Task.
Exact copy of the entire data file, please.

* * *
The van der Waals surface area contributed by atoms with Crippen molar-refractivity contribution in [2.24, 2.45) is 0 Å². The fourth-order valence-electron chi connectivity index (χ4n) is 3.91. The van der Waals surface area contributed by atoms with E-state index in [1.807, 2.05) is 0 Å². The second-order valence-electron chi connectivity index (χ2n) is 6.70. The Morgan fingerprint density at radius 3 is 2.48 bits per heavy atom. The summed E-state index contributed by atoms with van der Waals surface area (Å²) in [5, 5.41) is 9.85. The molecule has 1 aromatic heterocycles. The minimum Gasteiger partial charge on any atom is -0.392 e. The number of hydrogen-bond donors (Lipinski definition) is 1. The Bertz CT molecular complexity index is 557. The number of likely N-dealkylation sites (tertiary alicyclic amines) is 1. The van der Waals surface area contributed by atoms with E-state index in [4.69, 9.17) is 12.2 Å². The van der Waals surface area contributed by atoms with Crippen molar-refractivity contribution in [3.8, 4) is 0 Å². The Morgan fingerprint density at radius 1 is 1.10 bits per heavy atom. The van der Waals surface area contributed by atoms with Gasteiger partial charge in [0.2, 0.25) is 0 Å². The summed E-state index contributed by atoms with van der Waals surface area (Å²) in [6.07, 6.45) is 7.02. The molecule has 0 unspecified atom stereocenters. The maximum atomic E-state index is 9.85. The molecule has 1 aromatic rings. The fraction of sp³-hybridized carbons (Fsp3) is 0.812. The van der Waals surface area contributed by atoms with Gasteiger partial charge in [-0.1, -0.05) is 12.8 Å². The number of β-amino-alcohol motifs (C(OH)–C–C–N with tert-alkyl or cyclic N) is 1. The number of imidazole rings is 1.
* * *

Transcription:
The van der Waals surface area contributed by atoms with Crippen molar-refractivity contribution in [2.24, 2.45) is 0 Å². The fourth-order valence-electron chi connectivity index (χ4n) is 3.91. The van der Waals surface area contributed by atoms with E-state index in [1.807, 2.05) is 0 Å². The second-order valence-electron chi connectivity index (χ2n) is 6.70. The Morgan fingerprint density at radius 3 is 2.48 bits per heavy atom. The summed E-state index contributed by atoms with van der Waals surface area (Å²) in [5, 5.41) is 9.85. The molecule has 1 aromatic heterocycles. The minimum Gasteiger partial charge on any atom is -0.392 e. The number of hydrogen-bond donors (Lipinski definition) is 1. The Bertz CT molecular complexity index is 557. The number of likely N-dealkylation sites (tertiary alicyclic amines) is 1. The van der Waals surface area contributed by atoms with E-state index in [4.69, 9.17) is 12.2 Å². The van der Waals surface area contributed by atoms with Crippen molar-refractivity contribution in [3.8, 4) is 0 Å². The Morgan fingerprint density at radius 1 is 1.10 bits per heavy atom. The van der Waals surface area contributed by atoms with Gasteiger partial charge in [0.2, 0.25) is 0 Å². The summed E-state index contributed by atoms with van der Waals surface area (Å²) in [6.07, 6.45) is 7.02. The molecule has 0 unspecified atom stereocenters. The maximum atomic E-state index is 9.85. The molecule has 1 aromatic rings. The fraction of sp³-hybridized carbons (Fsp3) is 0.812. The van der Waals surface area contributed by atoms with Gasteiger partial charge in [-0.1, -0.05) is 12.8 Å². The number of β-amino-alcohol motifs (C(OH)–C–C–N with tert-alkyl or cyclic N) is 1. The number of imidazole rings is 1.